'Missing school could be more harmful than coronavirus' - says North Yorkshire top health boss

Children in North Yorkshire are more likely to be harmed by not returning to school this week than if they catch coronavirus, a senior health official has said.

Wednesday, 2nd September 2020, 12:51 pm
Updated Wednesday, 2nd September 2020, 12:53 pm
Missing school could be more harmful than coronavirus

Dr Lincoln Sargeant, the county’s director of public health, said the risk of pupils getting seriously ill from Covid-19 is dwarfed by what he described as the “certainty of long-term harm” if they do not attend classes.

“Very few, if any, children or teenagers will come to long-term harm from Covid-19 due solely to attending school,” he said.

“There is an overwhelming need for children and young people to return to school now, not just so they can catch up with their missed studies and go on and fulfil their academic potential in the future, but also for their mental health, their well-being and their wider development.”

Thousands of pupils have begun returning from today, Wednesday, after North Yorkshire County Council said all students, in all year groups, are expected back behind their desks.

Teachers have more than three months of schooling to catch up on, and classrooms will look different with one-way systems, screens keeping students apart and staggered start times.

Some vulnerable pupils and key worker children did attend classes before the summer holidays. During this period, Dr Sargeant said schools did not see any virus outbreaks despite identifying individual cases, almost all of which were parents and staff.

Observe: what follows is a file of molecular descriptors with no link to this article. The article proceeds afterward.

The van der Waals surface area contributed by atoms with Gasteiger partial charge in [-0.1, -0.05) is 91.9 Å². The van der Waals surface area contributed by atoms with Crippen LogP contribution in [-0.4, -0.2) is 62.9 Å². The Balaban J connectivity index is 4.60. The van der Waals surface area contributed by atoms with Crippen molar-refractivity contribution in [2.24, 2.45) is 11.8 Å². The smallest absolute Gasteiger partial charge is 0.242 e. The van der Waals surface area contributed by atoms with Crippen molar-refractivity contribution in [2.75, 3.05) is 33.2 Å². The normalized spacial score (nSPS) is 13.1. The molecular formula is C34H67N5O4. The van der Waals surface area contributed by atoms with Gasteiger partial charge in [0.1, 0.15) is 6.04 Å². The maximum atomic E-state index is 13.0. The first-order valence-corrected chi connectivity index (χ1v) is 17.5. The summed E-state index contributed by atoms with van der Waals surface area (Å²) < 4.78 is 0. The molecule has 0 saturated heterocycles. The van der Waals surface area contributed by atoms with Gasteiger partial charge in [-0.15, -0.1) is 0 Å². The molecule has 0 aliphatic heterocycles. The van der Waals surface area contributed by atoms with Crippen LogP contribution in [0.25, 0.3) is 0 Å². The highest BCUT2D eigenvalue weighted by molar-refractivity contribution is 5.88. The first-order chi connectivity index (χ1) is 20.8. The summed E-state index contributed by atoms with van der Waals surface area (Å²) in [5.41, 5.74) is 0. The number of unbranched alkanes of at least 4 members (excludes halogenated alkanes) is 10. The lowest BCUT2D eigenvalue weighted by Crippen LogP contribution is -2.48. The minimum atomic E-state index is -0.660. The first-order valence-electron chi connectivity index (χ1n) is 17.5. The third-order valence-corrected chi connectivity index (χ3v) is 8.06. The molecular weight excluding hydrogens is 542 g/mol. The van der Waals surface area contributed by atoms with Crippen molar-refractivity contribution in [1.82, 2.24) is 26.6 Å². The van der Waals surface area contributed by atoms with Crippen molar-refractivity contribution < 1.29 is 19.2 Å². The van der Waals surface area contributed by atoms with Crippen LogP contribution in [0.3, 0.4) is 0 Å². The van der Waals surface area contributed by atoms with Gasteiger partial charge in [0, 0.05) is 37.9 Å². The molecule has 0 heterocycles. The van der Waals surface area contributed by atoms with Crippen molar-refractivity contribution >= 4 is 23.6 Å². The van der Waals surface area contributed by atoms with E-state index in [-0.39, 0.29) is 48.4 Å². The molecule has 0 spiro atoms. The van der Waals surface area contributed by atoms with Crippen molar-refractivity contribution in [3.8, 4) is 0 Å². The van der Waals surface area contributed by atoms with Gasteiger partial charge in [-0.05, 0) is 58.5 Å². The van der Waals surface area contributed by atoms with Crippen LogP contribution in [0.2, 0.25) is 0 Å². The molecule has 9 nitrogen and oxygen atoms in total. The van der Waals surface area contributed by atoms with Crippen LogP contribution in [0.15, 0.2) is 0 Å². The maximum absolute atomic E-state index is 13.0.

He said there is”clear evidence from many studies” that the vast majority of children who catch Covid-19 have mild symptoms or no symptoms at all.

Dr Sargeant said that early evidence suggests the reopening of schools elsewhere has not usually been followed by a surge in cases, although “there has not been sufficient time to say this with confidence”.

He added any outbreaks in schools would most likely come as a result of a local or national surge in transmission in the community.

“We are mindful that opening schools may link households indirectly or directly to transmission in schools”, he said.

“For example, allowing parents to go back to work, or meeting at the school gates, on public transport or in shared private vehicles, via after school social or sport activities or wrap-around care may be as important as what happens within the school.”